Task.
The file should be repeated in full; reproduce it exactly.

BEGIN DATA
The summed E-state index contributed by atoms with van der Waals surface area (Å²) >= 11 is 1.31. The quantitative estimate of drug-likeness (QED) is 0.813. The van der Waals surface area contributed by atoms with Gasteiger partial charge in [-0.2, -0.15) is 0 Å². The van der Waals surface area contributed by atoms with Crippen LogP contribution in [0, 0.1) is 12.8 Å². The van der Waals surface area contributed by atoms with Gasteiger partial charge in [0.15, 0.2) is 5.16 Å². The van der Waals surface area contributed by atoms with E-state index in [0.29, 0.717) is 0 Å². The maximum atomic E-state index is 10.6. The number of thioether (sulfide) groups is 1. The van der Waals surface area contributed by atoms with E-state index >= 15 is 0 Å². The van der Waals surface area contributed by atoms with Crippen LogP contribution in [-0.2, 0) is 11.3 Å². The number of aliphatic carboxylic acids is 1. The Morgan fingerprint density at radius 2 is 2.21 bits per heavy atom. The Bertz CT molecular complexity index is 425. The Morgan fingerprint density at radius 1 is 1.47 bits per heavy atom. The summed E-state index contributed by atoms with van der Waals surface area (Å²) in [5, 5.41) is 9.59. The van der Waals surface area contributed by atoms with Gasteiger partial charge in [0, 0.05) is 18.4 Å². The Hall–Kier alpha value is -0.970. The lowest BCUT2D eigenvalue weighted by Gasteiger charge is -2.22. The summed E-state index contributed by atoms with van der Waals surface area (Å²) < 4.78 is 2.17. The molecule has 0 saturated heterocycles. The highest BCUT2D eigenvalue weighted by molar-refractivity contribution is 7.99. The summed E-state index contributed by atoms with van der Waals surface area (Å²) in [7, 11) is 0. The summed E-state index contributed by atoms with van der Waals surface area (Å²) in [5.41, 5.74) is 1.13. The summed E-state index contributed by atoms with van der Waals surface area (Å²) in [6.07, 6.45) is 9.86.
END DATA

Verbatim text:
The summed E-state index contributed by atoms with van der Waals surface area (Å²) >= 11 is 1.31. The quantitative estimate of drug-likeness (QED) is 0.813. The van der Waals surface area contributed by atoms with Gasteiger partial charge in [-0.2, -0.15) is 0 Å². The van der Waals surface area contributed by atoms with Crippen LogP contribution in [0, 0.1) is 12.8 Å². The van der Waals surface area contributed by atoms with Gasteiger partial charge in [0.15, 0.2) is 5.16 Å². The van der Waals surface area contributed by atoms with E-state index in [0.29, 0.717) is 0 Å². The maximum atomic E-state index is 10.6. The number of thioether (sulfide) groups is 1. The van der Waals surface area contributed by atoms with E-state index >= 15 is 0 Å². The van der Waals surface area contributed by atoms with Crippen LogP contribution in [-0.2, 0) is 11.3 Å². The number of aliphatic carboxylic acids is 1. The Morgan fingerprint density at radius 2 is 2.21 bits per heavy atom. The Bertz CT molecular complexity index is 425. The Morgan fingerprint density at radius 1 is 1.47 bits per heavy atom. The summed E-state index contributed by atoms with van der Waals surface area (Å²) in [5, 5.41) is 9.59. The van der Waals surface area contributed by atoms with Gasteiger partial charge in [0, 0.05) is 18.4 Å². The Hall–Kier alpha value is -0.970. The lowest BCUT2D eigenvalue weighted by Gasteiger charge is -2.22. The summed E-state index contributed by atoms with van der Waals surface area (Å²) < 4.78 is 2.17. The molecule has 0 saturated heterocycles. The highest BCUT2D eigenvalue weighted by molar-refractivity contribution is 7.99. The summed E-state index contributed by atoms with van der Waals surface area (Å²) in [7, 11) is 0. The summed E-state index contributed by atoms with van der Waals surface area (Å²) in [5.41, 5.74) is 1.13. The summed E-state index contributed by atoms with van der Waals surface area (Å²) in [6.07, 6.45) is 9.86.